There are two common sales strategies using pivot, resistance and support points.

Breakout Trade: When a currency pair breaks through a resistance or support point, there's usually a surge of activity around it. Buy if the charts show a break through a resistance, sell if the rate drops below a support point.

Pullback Trade: When the exchange rate drops back from a high, most traders will buy, based on other information that's available. It's a tricky move, though, since the pullback could just be a temporary pause in the upward momentum, or the beginning of a downward rebound.

Using pivot points to inform your strategy in day trading is a complex subject. You'll find a great deal written about it by various gurus and experts. These basics can help you understand what you're reading from them.

Let Your Money Work for You with Automated FOREX Trading

In our modern world of luxury and ease, some financial speculators are finding it advantageous to do FOREX trading the easy way: through automated FOREX trading systems.

Automatic FOREX markets trading is fully automated. A highly sophisticated and complicated computer program uses mathematical algorithms to determine when to buy and sell currency, and it makes the trades for you. You put an initial investment into the account, and then let the system do all the work for you.

It may sound risky to let a computer program choose when to buy and sell currency, but automated trading can often be safer than doing it yourself. Humans are subject to error, to misreading charts, and to overlooking data. Humans can also let their emotions get in the way of making smart decisions, like the gambler who loses everything because he just can't tear himself away from the blackjack table.

An automated trading program has none of those flaws. With the software doing it for you, it's as if you were always watching every market, noticing every trend, instantly analyzing all available data, and making the smartest decisions.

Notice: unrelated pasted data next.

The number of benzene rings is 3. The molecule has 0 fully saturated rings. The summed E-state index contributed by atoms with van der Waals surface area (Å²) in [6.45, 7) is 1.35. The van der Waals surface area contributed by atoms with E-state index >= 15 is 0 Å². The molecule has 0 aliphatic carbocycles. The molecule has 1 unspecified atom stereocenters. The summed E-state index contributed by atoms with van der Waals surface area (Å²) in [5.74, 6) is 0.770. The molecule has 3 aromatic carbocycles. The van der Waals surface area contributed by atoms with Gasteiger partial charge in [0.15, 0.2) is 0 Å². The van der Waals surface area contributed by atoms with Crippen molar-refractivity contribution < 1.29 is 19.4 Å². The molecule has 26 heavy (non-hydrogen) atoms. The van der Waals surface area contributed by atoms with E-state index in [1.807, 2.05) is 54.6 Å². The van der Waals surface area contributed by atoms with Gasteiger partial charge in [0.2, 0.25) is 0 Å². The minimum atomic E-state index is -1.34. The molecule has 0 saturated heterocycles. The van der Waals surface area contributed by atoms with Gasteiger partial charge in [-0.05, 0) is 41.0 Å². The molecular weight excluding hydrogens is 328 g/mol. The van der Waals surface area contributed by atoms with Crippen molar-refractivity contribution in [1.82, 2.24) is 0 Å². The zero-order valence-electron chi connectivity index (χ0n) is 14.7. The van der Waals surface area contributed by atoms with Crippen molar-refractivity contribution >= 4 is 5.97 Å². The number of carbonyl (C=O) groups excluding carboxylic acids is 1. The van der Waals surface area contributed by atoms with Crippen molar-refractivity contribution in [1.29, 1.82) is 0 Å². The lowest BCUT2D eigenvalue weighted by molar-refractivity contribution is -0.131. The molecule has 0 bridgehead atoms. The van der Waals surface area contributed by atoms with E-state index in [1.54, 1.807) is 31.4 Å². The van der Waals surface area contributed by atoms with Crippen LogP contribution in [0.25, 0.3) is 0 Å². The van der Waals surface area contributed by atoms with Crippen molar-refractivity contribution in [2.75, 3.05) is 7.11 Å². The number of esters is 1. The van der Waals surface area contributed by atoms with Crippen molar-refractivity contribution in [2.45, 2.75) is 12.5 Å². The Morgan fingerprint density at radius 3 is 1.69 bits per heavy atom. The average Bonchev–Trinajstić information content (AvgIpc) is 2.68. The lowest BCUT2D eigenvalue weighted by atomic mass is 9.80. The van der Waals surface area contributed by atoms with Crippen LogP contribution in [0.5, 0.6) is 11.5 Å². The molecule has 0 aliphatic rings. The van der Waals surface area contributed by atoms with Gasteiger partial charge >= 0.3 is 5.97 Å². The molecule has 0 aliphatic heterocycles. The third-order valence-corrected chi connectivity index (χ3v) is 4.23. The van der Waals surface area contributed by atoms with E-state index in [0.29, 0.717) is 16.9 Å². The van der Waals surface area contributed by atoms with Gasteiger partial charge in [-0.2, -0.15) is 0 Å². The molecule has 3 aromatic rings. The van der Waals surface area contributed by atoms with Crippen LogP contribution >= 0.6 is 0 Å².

There is a cost for this, of course. Most brokers that offer it require a minimum investment of several thousand dollars or more, and they may charge a fee on top of that.

But the benefits of automated FOREX trading can be great. Whereas manual trading requires an investor to study the market intensely before jumping in to it, automated trading requires no training at all. Learn the very basics of how the market works so you can tell what your automated system is doing for you, and that's it. Sit back and let it make your money work for you.

Automated trading is also useful for companies and other institutions that want to diversify their assets but don't have the time or resources to devote to FOREX trading. If a computer program can do it for you, there's no need to have one of your employees handle it, right?

It goes without saying that automated trading systems rely on technical analysis rather than fundamental analysis. That is, the algorithms examine past market performance and general trends and base their trading decisions on that, not on external factors such as politics and environmental concerns, which may affect a nation's currency. Nonetheless, automated trading has proven to be highly effective and accurate for many investors, freeing up their schedules to focus on other things.